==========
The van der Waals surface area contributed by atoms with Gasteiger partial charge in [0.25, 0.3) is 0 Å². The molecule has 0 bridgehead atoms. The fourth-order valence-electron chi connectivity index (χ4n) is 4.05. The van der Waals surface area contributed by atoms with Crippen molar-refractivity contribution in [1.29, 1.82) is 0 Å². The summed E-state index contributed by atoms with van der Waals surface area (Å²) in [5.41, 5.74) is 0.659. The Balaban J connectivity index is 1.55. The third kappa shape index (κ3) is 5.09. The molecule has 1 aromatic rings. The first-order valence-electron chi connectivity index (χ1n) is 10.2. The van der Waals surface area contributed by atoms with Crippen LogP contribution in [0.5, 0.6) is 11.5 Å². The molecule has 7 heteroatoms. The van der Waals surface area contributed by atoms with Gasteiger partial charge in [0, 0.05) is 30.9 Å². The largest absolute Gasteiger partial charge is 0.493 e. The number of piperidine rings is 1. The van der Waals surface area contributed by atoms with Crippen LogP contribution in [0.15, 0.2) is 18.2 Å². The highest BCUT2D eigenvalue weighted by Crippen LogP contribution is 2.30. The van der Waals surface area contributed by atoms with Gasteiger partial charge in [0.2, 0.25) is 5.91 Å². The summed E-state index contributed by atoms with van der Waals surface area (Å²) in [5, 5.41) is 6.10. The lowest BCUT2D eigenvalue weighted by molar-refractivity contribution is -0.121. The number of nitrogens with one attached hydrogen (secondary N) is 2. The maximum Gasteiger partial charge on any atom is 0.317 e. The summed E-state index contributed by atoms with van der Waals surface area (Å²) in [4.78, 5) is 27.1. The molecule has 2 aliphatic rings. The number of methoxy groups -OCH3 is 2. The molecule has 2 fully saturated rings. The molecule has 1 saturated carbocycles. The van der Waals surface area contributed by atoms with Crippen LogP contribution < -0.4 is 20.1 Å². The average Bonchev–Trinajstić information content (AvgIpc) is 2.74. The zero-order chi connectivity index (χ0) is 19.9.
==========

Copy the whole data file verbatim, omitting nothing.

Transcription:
The van der Waals surface area contributed by atoms with Gasteiger partial charge in [0.25, 0.3) is 0 Å². The molecule has 0 bridgehead atoms. The fourth-order valence-electron chi connectivity index (χ4n) is 4.05. The van der Waals surface area contributed by atoms with Crippen molar-refractivity contribution in [1.29, 1.82) is 0 Å². The summed E-state index contributed by atoms with van der Waals surface area (Å²) in [5.41, 5.74) is 0.659. The Balaban J connectivity index is 1.55. The third kappa shape index (κ3) is 5.09. The molecule has 1 aromatic rings. The first-order valence-electron chi connectivity index (χ1n) is 10.2. The van der Waals surface area contributed by atoms with Crippen LogP contribution in [0.5, 0.6) is 11.5 Å². The molecule has 7 heteroatoms. The van der Waals surface area contributed by atoms with Gasteiger partial charge in [0, 0.05) is 30.9 Å². The largest absolute Gasteiger partial charge is 0.493 e. The number of piperidine rings is 1. The van der Waals surface area contributed by atoms with Crippen LogP contribution in [0.15, 0.2) is 18.2 Å². The highest BCUT2D eigenvalue weighted by Crippen LogP contribution is 2.30. The van der Waals surface area contributed by atoms with Gasteiger partial charge in [0.2, 0.25) is 5.91 Å². The summed E-state index contributed by atoms with van der Waals surface area (Å²) in [5, 5.41) is 6.10. The lowest BCUT2D eigenvalue weighted by molar-refractivity contribution is -0.121. The number of nitrogens with one attached hydrogen (secondary N) is 2. The maximum Gasteiger partial charge on any atom is 0.317 e. The summed E-state index contributed by atoms with van der Waals surface area (Å²) in [4.78, 5) is 27.1. The molecule has 2 aliphatic rings. The number of methoxy groups -OCH3 is 2. The molecule has 2 fully saturated rings. The molecule has 1 saturated carbocycles. The van der Waals surface area contributed by atoms with Crippen LogP contribution < -0.4 is 20.1 Å². The average Bonchev–Trinajstić information content (AvgIpc) is 2.74. The zero-order chi connectivity index (χ0) is 19.9.